Every sentence has to come to an end eventually, and when you’re writing, the way you indicate the end of a sentence is with end punctuation. Each punctuation mark carries its own meaning and tells the reader how to interpret the sentence they’ve just finished reading.
Here we’ll learn about the different types of punctuation you can use to end a sentence so it conveys your intended meaning.
Table of contents
What is end-of-sentence punctuation?
End-of-sentence punctuation is the punctuation used to conclude a sentence or phrase; it’s how writers let readers know when they’re finishing one sentence and moving on to the next. They are like tiny signposts, guiding the reader through a text, making the connections between words in a sentence and between sentences in a paragraph crystal clear.
There are three main forms of end punctuation: the period, the question mark, and the exclamation point. Periods are used for declarative sentences and imperative sentences; question marks are used for questions (also known as interrogative sentences); and exclamation points are used for exclamations and emphatic imperative sentences.
The period is used at the end of declarative sentences as well as some imperative sentences. It generally gives a sentence a straightforward, even tone.
Periods for declarative sentences
Declarative sentences are the most common of the four kinds of sentences in English. Every sentence in this post so far—including this one—is declarative. They make statements, and they all end with periods. Here are some examples:
- Space programs have used remote probes to explore Mars since the 1960s.
- Yesterday I ate dinner alone, but the day before I ate with friends.
- The driving directions led me to the wrong address.
Indirect questions are also declarative sentences and thus end in a period:
I wonder whether the packages will get here by tomorrow.
Periods for imperative sentences
Imperative sentences are used to express commands, requests, instructions, or sometimes permission or invitation. Their verbs are in the imperative mood, and their subject is an implied you that is being addressed directly. Imperative sentences can end with either exclamation points or periods, depending on how much emphasis or urgency the writer wants to impart. Here are some examples of imperative sentences ending in periods:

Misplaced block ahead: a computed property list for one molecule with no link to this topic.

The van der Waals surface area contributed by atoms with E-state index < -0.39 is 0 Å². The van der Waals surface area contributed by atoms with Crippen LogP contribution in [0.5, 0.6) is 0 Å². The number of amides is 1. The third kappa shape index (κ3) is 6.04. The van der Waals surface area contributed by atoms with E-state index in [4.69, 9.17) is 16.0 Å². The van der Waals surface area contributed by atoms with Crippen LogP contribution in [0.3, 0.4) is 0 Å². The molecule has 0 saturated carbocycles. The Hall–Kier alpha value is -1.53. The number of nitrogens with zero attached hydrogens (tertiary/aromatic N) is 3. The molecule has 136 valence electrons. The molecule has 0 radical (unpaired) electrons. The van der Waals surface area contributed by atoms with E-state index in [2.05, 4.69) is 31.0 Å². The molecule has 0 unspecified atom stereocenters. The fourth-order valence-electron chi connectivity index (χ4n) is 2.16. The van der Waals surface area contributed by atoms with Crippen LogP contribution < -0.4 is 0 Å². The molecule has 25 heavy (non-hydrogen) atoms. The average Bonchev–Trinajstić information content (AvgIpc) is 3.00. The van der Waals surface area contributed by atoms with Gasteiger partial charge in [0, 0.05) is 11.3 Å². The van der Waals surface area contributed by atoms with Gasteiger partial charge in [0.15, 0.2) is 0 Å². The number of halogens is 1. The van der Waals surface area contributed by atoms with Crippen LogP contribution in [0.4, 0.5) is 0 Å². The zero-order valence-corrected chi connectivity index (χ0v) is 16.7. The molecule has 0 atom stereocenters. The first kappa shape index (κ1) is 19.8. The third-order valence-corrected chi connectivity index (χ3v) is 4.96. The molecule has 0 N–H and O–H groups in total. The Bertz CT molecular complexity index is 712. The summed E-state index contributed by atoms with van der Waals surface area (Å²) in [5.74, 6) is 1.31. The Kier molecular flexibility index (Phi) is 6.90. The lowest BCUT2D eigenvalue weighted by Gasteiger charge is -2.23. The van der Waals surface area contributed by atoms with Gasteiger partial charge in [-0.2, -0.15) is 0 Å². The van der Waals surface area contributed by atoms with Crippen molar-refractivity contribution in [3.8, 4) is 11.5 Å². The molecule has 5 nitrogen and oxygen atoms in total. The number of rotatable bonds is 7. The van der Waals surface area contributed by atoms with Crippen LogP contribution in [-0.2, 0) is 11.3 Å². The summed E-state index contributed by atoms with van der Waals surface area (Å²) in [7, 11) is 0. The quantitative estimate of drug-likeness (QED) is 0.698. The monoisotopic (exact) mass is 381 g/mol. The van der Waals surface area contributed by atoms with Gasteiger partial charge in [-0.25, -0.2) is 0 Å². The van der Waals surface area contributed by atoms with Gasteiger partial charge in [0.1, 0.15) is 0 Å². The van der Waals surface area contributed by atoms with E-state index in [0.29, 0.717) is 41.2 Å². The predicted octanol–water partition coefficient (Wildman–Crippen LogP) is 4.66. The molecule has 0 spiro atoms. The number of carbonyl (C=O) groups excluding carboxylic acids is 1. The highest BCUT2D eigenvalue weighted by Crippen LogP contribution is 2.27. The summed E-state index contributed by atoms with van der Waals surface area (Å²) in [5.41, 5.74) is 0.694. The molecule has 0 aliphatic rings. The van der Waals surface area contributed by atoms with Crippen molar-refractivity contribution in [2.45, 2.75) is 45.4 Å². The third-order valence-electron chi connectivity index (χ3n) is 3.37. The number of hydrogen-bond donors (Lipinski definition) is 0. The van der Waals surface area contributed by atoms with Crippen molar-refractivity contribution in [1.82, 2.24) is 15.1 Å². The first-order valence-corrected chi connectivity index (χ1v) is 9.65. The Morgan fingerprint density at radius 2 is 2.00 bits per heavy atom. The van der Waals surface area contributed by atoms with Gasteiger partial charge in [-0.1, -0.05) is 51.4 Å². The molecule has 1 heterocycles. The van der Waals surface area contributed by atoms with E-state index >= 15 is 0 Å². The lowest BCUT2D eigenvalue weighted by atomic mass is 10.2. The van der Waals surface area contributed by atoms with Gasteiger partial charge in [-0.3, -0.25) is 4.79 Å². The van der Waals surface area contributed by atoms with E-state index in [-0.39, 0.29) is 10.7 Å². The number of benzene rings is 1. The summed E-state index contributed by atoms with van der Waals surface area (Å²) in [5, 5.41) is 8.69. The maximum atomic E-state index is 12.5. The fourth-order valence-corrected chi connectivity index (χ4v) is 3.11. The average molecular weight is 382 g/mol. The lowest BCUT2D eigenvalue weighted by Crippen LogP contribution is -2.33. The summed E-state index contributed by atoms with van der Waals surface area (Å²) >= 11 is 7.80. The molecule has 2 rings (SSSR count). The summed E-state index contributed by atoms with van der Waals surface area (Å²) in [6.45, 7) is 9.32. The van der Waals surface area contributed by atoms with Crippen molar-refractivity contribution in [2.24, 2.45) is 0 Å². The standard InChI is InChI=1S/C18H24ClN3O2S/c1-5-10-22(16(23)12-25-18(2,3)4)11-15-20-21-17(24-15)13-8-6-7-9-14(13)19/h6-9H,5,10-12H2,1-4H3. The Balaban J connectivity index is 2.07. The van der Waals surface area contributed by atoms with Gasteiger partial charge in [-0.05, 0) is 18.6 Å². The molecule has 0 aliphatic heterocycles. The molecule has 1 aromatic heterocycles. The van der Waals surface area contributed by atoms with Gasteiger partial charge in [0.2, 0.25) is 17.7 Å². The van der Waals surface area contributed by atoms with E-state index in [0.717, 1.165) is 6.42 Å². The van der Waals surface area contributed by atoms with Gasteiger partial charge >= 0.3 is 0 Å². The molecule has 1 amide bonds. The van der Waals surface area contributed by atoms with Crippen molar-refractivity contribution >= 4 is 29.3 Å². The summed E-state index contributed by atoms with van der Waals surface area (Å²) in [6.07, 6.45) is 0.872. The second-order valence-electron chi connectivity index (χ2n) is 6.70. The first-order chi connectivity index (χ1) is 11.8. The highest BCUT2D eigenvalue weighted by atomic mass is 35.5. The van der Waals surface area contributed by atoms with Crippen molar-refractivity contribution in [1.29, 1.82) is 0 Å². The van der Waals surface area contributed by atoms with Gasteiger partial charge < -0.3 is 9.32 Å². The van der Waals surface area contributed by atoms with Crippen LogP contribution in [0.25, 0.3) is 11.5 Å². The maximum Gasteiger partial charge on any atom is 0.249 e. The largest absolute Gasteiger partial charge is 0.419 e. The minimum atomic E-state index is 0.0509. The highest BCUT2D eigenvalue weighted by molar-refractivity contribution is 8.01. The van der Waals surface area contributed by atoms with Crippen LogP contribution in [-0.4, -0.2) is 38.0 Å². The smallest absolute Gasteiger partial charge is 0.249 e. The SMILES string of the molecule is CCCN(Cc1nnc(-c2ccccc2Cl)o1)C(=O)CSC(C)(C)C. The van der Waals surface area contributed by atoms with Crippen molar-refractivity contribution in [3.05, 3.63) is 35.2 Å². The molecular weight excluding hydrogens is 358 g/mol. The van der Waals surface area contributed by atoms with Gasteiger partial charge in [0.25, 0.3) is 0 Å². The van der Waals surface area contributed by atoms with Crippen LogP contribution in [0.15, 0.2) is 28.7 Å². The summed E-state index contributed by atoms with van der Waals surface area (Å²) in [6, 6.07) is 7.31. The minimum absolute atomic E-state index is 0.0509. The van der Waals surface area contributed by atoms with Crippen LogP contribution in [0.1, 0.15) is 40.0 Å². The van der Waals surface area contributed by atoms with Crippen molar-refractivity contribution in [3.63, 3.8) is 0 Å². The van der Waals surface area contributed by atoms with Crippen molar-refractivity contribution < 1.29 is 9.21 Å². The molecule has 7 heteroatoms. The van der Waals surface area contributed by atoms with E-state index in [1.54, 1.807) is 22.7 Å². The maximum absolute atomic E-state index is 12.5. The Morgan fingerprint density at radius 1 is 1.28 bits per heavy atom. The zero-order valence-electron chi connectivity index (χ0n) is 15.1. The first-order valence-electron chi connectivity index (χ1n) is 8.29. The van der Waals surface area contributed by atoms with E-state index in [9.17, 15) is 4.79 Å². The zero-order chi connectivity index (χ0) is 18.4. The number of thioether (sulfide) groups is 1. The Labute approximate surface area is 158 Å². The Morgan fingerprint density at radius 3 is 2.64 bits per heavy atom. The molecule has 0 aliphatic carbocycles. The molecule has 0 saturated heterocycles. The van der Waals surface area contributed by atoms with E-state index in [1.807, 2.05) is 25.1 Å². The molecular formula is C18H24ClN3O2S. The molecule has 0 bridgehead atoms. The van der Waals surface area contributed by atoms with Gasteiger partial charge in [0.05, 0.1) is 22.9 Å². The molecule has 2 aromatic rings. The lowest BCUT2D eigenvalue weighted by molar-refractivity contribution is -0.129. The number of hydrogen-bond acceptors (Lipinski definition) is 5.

- Show me what you got at the market today.
- Don’t forget to breathe from your belly when singing.
- Help me remember the name of the babysitter we had when we were little.
- Join us at the beach tomorrow.
Sometimes imperative sentences can come across as abrupt or curt; adding the word please can soften that impression:
Please take your shoes off before you come in.
Question marks come at the ends of interrogative sentences, also known as direct questions. They indicate that the writer or speaker is being inquisitive, asking someone something specific, making a request, or raising a rhetorical question:
- Would you rather eat here or go to a restaurant?
- Did the people who originally lived on this land grow crops?
- Would you mind getting that book down for me?
- How old are their siblings?
- Who wouldn’t want to have a best friend like Jia?
Exclamation points punctuate exclamatory phrases and sentences. These include exclamations, forceful imperative sentences, and declarations that carry strong emphasis. Exclamation points help express vehemence, urgency, and heightened emotion. They give writing a casual, conversational tone and should be used sparingly if you want them to retain their potency. In formal academic or business writing, they are often best avoided altogether.
Exclamation points for exclamations
Exclamations are sudden expressions of surprise or another strong reaction. When interjections stand alone, they are followed by an exclamation point:
- Oh, no!
Exclamations can also appear in the form of sentences that begin with what or how or use the same kind of inverted word order that an interrogative sentence often does:
- What a day I’ve had!
- How kind it was of them to return the wallet!
- Isn’t that something!
Often exclamations using the what or how construction leave the subject and verb understood:
- What a day!
- How kind of them to return the wallet!
Exclamation points for imperative sentences
When an order or instruction in the form of an imperative sentence is delivered with particular urgency or force, it is indicated by ending the sentence with an exclamation point:
- Give me the keys now!
- Look out for that car!
- Get out of the way!
Exclamation points for emphatic statements
Sometimes a sentence with a construction that would be declarative if it ended with a period ends with an exclamation point instead to show that it is being delivered with force or excitement:
- The storm is coming very soon!
- We’ve just received new and troubling information!
- I can’t wait to see you next weekend!